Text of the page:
Therefore, the treatment safety profile is of the utmost importance. Currently there are no prospective trials reported, but several case reports have been published in which sorafenib has been used as a neoadjuvant agent in the pretransplant setting.[42,43] In those small case reports, there were no unforeseen surgical complications. Currently there is a small pilot study ongoing at the Cleveland Clinic to investigate the safety and feasibility of using sorafenib in HCC pretransplant patients.

The adjuvant setting

Patients whose HCC falls within the Milan criteria and who undergo LT tend to have a favorable outcome, but patients with high-risk tumor features (HCC beyond the Milan criteria, poorly differentiated tumors, presence of microvascular spread or satellite lesions) have a significantly higher rate of posttransplant tumor relapse.[44] Naturally, therefore, it will make sense to conduct a trial using an effective systemic agent in an adjuvant setting to prevent tumor recurrences. An ongoing multicenter international trial (STORM: Sorafenib as Adjuvant Treatment in the Prevention of Recurrence of Hepatocellular Carcinoma) is evaluating the efficacy of sorafenib in preventing tumor recurrence after liver resection or RFA. This trial does not include transplant patients, however, owing to safety concerns associated with the interaction with immunosuppressive agents. There is an ongoing pilot study assessing the safety of sorafenib as an adjuvant therapy in patients with high-risk features of recurrence after LT. The main concern would be the short-term and long-term toxicities associated with the use of sorafenib in immunosuppressed patients.

Sorafenib for post-transplant recurrent HCC

Another area of interest is the use of sorafenib in patients with recurrence of HCC after LT. Currently no standard therapy is available for these patients. In the large phase III SHARP and Asia Pacific trials, patients who experienced a recurrence after transplant were excluded. The use of this drug in recurrent HCC after LT has therefore never been studied prospectively. Similar to the adjuvant setting after LT, a concern in transplant patients with recurrent HCC is the potential interaction between immunosuppressive medications and sorafenib. Even though there are no prospective trials in this setting, many institutions have reported their experience with the use of sorafenib in posttransplant patients who have tumor recurrences. Table 4 describes those findings. So far, only a few published reports exist, with little detailed information. In terms of its safety profile, however, it definitely seems feasible to use sorafenib concomitantly with immunosuppressive medications. The largest series, which have been published by investigators from Korea, the University of Miami, and the Cleveland Clinic, show that toxicities of sorafenib were quite manageable with dose reduction.[45-47] The main difference was that the data from Korea only included patients who had HCC recurrence after living donor transplantation; this reflects a difference in the practice pattern in Korea, as most of the transplants in the United States are from cadaveric livers. Overall results seem to be promising, but based on the small sample sizes of these studies, conclusions cannot be made regarding efficacy in this setting. It would be ideal, then, to conduct a randomized prospective trial to determine the efficacy of sorafenib versus placebo in patients who have disease recurrence after LT, since there is no standard therapy.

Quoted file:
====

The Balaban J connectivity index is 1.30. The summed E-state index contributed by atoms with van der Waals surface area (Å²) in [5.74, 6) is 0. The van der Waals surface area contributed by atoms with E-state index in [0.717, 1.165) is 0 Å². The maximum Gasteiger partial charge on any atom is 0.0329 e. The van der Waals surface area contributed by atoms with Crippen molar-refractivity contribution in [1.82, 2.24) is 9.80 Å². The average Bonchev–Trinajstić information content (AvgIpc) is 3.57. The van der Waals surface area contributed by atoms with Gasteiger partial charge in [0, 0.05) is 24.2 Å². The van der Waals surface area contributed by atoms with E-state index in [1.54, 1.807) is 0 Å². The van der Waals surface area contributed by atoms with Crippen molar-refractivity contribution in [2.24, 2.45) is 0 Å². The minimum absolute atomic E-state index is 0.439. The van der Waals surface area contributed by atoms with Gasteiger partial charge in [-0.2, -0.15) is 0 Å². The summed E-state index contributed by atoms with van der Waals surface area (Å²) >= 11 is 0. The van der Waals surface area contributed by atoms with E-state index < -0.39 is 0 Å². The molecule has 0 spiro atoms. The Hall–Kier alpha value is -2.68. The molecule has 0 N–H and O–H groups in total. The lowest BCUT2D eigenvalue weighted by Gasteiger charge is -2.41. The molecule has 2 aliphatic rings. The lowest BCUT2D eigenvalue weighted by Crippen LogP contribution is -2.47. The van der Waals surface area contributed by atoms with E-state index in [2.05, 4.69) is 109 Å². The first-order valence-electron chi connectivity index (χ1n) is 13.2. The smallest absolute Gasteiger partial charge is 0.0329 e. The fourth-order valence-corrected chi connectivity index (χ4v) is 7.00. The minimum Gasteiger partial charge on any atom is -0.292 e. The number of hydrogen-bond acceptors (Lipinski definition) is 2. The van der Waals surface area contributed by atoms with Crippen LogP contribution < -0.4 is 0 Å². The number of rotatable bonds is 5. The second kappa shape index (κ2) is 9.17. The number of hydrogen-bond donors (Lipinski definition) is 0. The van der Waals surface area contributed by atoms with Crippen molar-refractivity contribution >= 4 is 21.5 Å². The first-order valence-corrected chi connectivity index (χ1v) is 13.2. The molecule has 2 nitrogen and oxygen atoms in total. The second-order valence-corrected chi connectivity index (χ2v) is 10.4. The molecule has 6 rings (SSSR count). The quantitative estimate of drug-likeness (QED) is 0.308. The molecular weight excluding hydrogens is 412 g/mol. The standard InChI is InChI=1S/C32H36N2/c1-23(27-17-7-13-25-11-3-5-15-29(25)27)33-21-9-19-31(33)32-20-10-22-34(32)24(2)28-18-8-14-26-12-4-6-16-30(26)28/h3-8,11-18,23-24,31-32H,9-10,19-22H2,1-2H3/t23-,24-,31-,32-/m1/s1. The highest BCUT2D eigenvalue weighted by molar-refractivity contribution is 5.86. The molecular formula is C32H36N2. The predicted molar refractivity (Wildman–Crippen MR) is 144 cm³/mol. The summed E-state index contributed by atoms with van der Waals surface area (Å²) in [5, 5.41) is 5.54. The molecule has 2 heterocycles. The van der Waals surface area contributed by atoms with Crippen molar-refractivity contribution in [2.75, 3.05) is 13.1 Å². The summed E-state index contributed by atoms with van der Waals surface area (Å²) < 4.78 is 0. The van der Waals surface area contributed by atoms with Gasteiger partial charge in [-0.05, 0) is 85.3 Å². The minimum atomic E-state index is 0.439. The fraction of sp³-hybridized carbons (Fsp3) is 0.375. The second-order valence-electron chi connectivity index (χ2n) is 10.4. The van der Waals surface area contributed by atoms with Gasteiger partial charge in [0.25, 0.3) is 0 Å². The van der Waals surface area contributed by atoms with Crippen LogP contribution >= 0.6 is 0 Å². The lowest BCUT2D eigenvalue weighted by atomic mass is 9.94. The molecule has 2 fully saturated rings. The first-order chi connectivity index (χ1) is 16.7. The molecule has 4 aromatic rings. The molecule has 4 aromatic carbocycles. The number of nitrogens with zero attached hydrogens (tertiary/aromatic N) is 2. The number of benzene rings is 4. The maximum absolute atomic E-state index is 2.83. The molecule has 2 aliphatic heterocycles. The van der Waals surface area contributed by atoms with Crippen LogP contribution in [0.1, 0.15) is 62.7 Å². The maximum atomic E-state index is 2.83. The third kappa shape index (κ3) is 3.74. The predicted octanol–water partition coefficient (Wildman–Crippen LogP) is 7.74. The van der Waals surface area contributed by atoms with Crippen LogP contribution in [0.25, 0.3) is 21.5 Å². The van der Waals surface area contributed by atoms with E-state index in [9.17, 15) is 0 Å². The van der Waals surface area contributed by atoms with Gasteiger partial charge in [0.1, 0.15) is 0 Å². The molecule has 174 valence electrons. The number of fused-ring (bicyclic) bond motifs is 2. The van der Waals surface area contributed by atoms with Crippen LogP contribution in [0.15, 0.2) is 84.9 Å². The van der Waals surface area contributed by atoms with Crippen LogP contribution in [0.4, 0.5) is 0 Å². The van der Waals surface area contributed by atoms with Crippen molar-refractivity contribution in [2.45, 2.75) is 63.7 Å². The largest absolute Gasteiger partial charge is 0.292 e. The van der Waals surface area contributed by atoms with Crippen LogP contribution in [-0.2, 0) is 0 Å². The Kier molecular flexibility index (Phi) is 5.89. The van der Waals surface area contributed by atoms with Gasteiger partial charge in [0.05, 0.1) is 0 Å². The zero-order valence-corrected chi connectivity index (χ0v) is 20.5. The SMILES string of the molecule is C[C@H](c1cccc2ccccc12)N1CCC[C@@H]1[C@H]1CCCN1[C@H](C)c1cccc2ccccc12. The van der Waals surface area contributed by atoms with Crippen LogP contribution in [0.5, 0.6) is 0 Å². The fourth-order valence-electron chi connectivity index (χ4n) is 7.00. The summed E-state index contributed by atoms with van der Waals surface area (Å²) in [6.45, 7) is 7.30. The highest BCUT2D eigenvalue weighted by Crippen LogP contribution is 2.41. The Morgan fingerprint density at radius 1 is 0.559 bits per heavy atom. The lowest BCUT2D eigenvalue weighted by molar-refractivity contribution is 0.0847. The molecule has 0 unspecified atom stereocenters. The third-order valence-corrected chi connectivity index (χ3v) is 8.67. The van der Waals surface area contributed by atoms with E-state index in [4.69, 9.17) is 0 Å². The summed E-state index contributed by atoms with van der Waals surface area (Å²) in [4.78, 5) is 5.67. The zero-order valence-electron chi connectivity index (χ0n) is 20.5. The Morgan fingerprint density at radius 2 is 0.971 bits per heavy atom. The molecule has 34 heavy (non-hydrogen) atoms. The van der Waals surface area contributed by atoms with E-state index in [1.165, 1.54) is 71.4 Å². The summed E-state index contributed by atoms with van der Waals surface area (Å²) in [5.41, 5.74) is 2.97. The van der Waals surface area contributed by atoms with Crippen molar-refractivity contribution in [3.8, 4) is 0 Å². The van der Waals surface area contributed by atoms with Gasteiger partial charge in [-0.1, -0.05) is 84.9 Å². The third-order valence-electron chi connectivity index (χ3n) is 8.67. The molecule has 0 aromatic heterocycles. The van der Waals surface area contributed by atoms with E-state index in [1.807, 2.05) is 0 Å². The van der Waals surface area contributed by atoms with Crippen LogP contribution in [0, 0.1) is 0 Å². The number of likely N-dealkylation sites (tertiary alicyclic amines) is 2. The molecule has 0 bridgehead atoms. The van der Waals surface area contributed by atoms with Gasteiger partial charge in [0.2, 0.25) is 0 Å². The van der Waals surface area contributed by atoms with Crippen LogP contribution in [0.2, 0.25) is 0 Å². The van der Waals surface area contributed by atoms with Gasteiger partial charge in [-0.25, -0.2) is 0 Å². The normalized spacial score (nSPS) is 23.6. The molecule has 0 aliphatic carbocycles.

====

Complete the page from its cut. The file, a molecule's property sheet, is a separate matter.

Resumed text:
For a variety of reasons, however, it will be difficult to conduct a randomized prospective trial of sorafenib against placebo. First, the number of recurrences after transplant is quite small compared with advanced HCC patients in the pretransplant setting; thus, a much longer time would be required for the trial to accrue patients, which might not be feasible. Second, there is the issue of randomizing patients to a placebo arm when sorafenib is already available in the market. To begin, it would be reasonable to conduct a phase I trial to find out the correct dose of sorafenib to use in this setting, since most of the retrospective studies have required dose reduction secondary to toxicity. Then, a small phase II trial could be conducted with a single arm of sorafenib and comparing OS data against historical data, or a randomized phase II study could compare sorafenib against placebo, with patients on the placebo arm allowed to cross over upon progression. These trials would still require collaboration from many institutions in order to accrue in a timely fashion, and PK studies would be helpful as well.


In summary, the approval of sorafenib marks a major advance in the treatment of advanced HCC. Even though the indication for sorafenib is for patients with unresectable HCC, the published data and clinical experience thus far do not provide definitive conclusions about the use of sorafenib in advanced HCC patients with cirrhosis beyond Child-Pugh A classification. Most of the data reviewed in this article were from small-scale prospective or retrospective studies, resulting in a low level of evidence.